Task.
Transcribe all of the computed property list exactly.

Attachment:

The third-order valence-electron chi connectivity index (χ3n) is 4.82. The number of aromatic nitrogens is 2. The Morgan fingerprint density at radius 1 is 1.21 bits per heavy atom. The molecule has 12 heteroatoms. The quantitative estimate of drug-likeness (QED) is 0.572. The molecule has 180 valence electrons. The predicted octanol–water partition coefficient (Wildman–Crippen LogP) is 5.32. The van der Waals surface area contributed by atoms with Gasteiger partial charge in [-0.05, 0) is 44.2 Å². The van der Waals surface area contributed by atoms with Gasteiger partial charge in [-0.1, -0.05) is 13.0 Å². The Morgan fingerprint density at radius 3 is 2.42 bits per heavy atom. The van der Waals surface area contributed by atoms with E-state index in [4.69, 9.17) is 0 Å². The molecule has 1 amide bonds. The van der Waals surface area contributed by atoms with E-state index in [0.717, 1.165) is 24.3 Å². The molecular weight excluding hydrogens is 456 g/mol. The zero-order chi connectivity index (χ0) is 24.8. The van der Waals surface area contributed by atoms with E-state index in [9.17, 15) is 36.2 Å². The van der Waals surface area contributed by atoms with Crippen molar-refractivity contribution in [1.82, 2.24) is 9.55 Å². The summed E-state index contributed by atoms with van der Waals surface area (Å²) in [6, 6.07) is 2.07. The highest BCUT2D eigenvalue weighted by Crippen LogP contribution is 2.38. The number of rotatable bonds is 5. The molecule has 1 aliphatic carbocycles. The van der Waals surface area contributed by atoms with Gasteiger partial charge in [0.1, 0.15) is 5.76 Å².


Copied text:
The third-order valence-electron chi connectivity index (χ3n) is 4.82. The number of aromatic nitrogens is 2. The Morgan fingerprint density at radius 1 is 1.21 bits per heavy atom. The molecule has 12 heteroatoms. The quantitative estimate of drug-likeness (QED) is 0.572. The molecule has 180 valence electrons. The predicted octanol–water partition coefficient (Wildman–Crippen LogP) is 5.32. The van der Waals surface area contributed by atoms with Gasteiger partial charge in [-0.05, 0) is 44.2 Å². The van der Waals surface area contributed by atoms with Gasteiger partial charge in [-0.1, -0.05) is 13.0 Å². The Morgan fingerprint density at radius 3 is 2.42 bits per heavy atom. The van der Waals surface area contributed by atoms with E-state index in [4.69, 9.17) is 0 Å². The molecule has 1 amide bonds. The van der Waals surface area contributed by atoms with E-state index in [0.717, 1.165) is 24.3 Å². The molecular weight excluding hydrogens is 456 g/mol. The zero-order chi connectivity index (χ0) is 24.8. The van der Waals surface area contributed by atoms with E-state index in [9.17, 15) is 36.2 Å². The van der Waals surface area contributed by atoms with Crippen molar-refractivity contribution in [1.82, 2.24) is 9.55 Å². The summed E-state index contributed by atoms with van der Waals surface area (Å²) in [6, 6.07) is 2.07. The highest BCUT2D eigenvalue weighted by Crippen LogP contribution is 2.38. The number of rotatable bonds is 5. The molecule has 1 aliphatic carbocycles. The van der Waals surface area contributed by atoms with Gasteiger partial charge in [0.1, 0.15) is 5.76 Å².